Hillary has no ideology or preconceptions about how to conduct foreign policy... she is a pragmatist and that's what we need. Not another hope-driven president, but a realistic and practical one. I for one do not think that Hillary's justification is right politically, she has a better one. The vote on the war came in October 11... What leverage would the US have had in the UN if there was no vote? Would the inspectors had the same shot at getting back into Iraq through naked "diplomacy"? Iran is proof that without proper leverage, there isn't must chance at just talking.

Plus almost the whole world agreed that Saddam had weapons, including the French... The facts at the time, not the prognosis of pundits, pointed towards a real threat, albeit not that imminent. Congress gave the authority, Bush ultimately decided to send the UN packing and get us into the war. He has to bare complete responsibility. And by the way, what does it matter that Hillary has not bow to the country and ask for forgiveness? She didn't send our boys to die over there, Bush did. Our guys did their duty and won the war, but Bush chose to leave them there to try and safe his big ideological push.

When you regret doing something, you say so and try to atone for your past actions. That is what she is doing, is not it?



Tony - you are joking, right? Hilary, atone? When has she admitted that she has made a mistake - ANYWHERE? Foreign or domestic? I'm not trying to be inflammatory, but many people "knew" or suspected, that GWB was going to invade Iraq come hell or highwater, and the Dems who voted for the AUMF did so for political cover, just as they did in the first Gulf War. Furthermore, those who read the NIE and who were not blinded by partisan loyalty, eg Sen. Graham, knew that the Administration was lying to the American public. HRC had the opportunity and the responsibility to take the time to read 90 pages and come to an unbiased decision. She CHOSE NOT TO, and now tries to obscurate the issue - I hope she does not succeed.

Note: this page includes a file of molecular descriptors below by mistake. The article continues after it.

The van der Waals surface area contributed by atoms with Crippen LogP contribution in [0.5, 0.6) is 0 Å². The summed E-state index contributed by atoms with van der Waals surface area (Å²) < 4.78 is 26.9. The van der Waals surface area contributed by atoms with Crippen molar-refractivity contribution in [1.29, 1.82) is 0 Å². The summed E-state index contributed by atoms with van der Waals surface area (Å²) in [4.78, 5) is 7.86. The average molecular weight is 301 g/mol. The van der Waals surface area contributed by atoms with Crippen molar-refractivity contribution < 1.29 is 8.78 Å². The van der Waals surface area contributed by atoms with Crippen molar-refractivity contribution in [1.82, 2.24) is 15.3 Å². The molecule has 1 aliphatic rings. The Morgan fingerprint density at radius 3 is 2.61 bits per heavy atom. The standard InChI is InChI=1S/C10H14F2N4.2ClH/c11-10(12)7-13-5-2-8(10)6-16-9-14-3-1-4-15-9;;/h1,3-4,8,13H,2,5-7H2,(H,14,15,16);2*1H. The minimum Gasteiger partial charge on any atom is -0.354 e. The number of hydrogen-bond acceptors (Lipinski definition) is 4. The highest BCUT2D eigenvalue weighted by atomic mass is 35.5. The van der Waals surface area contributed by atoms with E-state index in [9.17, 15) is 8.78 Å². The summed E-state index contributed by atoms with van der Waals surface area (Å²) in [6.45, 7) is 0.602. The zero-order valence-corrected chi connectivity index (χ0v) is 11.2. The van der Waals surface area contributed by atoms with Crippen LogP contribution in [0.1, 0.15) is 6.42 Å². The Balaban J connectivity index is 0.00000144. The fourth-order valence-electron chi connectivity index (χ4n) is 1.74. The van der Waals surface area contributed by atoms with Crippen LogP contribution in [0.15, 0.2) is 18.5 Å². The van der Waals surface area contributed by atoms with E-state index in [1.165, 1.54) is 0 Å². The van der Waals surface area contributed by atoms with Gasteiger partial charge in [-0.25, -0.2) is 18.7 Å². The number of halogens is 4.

I may be mistaken but didn't the neocons during the Clinton administration try to get Clinton to go after Iraq in some way? I think that she, of all people, should have been aware of Bush's intentions considering the people around him.


Is there any data on the claim that the country believed Bush would actually try diplomacy? If I understand polling correctly, it's easy to find inconsistencies in responses to slightly differently worded questions. Quite a lot of those 58% may have thought he would but that it was obviously going to turn out that invading was necessary. If that's the case, your "unspin" might be incorrect.


Till Eulenspiegel:

visitor - And yet Edwards doesn't have anyone on Hardball trying to lie his way out of that support. Edwards has repeatedly acknowledged and apologized for his mistake. Clinton has not, and instead offers absurd excuses like this.


Alan in SF:

If Hillary didn't know we were going to war when she voted for the AUMF, she's admitting to being incredibly stupid and having horrible judgment. I say we believe her.